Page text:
Eric:  I want to add to that because that is the foundation of the NVC practice.  It’s about connection.  I say that all the time.  The thing is I think a lot of us have pretty clear associations with the word connection and what that might look like, especially in a relationship.  For me, this was the deepest practice of holding this quality of connection without being attached to what it looks like.  In fact, now, we would both say very clearly that we are still in connection; it just looks a lot different.  Part of the suffering I had in myself was being attached to it looking like us being a couple, a married couple, and so on.  When I finally did the work to get free of that and just come back to connection then that freed things up and allowed us to transition staying connected, in whatever form it looked like.  It didn’t always look like physically together and often it did.  It was just that commitment to staying in connection.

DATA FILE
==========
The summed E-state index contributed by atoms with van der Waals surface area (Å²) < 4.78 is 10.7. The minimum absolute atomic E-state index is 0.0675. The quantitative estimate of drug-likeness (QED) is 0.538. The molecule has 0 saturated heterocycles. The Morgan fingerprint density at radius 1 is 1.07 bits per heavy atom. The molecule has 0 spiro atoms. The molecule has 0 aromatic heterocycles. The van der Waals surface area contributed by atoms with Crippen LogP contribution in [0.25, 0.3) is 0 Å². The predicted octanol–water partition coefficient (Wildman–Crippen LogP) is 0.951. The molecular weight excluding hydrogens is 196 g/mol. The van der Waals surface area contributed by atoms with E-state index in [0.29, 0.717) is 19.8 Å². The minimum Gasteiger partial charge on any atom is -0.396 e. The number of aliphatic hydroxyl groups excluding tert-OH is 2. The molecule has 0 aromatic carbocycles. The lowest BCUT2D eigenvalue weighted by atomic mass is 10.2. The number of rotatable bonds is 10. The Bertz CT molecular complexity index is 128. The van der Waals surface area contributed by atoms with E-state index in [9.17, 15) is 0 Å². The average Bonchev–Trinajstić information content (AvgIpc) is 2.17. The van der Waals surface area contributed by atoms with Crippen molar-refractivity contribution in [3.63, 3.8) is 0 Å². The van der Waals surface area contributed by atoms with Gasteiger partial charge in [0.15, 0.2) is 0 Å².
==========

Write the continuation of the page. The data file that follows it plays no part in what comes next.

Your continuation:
Shayla:  You know it makes me also see that even though we can say that I am responsible only for my experience, there’s also this amazing thing about how, whenever we’re in connection with someone, whenever we’re contacting them, we co-create a whole field of consciousness.  So, as I was listening to you I was realizing that, if both people are really committed to not blaming or judging, then it creates a totally different field of consciousness, and vice versa.  Because if one person starts to judge or blame, then it’s so easy for the other one to close down even a little bit, get defended, and then it bounces back and forth.  Whereas, if I know that you are as committed as I am in that way, then I can really let go of a lot my defenses.  Then there is more and more and more openness possible.